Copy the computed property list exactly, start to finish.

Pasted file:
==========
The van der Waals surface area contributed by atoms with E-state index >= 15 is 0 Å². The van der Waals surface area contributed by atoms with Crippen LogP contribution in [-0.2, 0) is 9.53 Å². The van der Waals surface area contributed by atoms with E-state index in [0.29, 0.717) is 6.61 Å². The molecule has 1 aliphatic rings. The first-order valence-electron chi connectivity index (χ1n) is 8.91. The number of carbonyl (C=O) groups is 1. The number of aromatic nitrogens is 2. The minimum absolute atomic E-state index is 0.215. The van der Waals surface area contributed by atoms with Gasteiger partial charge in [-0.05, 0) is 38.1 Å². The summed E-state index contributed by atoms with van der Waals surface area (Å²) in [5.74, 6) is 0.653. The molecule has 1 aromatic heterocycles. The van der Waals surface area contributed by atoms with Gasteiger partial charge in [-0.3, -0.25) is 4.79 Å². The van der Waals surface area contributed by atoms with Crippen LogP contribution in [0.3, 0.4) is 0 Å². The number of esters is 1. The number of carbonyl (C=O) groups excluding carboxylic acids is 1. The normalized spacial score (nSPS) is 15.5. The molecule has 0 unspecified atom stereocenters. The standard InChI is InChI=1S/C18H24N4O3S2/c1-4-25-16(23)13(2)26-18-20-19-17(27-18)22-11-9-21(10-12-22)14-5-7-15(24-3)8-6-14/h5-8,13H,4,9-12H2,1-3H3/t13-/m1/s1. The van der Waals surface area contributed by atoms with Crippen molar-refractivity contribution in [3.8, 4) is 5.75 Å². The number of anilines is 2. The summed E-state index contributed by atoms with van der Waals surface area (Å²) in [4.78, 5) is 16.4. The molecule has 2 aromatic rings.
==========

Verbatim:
The van der Waals surface area contributed by atoms with E-state index >= 15 is 0 Å². The van der Waals surface area contributed by atoms with Crippen LogP contribution in [-0.2, 0) is 9.53 Å². The van der Waals surface area contributed by atoms with E-state index in [0.29, 0.717) is 6.61 Å². The molecule has 1 aliphatic rings. The first-order valence-electron chi connectivity index (χ1n) is 8.91. The number of carbonyl (C=O) groups is 1. The number of aromatic nitrogens is 2. The minimum absolute atomic E-state index is 0.215. The van der Waals surface area contributed by atoms with Gasteiger partial charge in [-0.05, 0) is 38.1 Å². The summed E-state index contributed by atoms with van der Waals surface area (Å²) in [5.74, 6) is 0.653. The molecule has 1 aromatic heterocycles. The van der Waals surface area contributed by atoms with Gasteiger partial charge in [-0.3, -0.25) is 4.79 Å². The van der Waals surface area contributed by atoms with Crippen LogP contribution in [0.3, 0.4) is 0 Å². The number of esters is 1. The number of carbonyl (C=O) groups excluding carboxylic acids is 1. The normalized spacial score (nSPS) is 15.5. The molecule has 0 unspecified atom stereocenters. The standard InChI is InChI=1S/C18H24N4O3S2/c1-4-25-16(23)13(2)26-18-20-19-17(27-18)22-11-9-21(10-12-22)14-5-7-15(24-3)8-6-14/h5-8,13H,4,9-12H2,1-3H3/t13-/m1/s1. The van der Waals surface area contributed by atoms with Crippen molar-refractivity contribution in [3.8, 4) is 5.75 Å². The number of anilines is 2. The summed E-state index contributed by atoms with van der Waals surface area (Å²) in [4.78, 5) is 16.4. The molecule has 2 aromatic rings.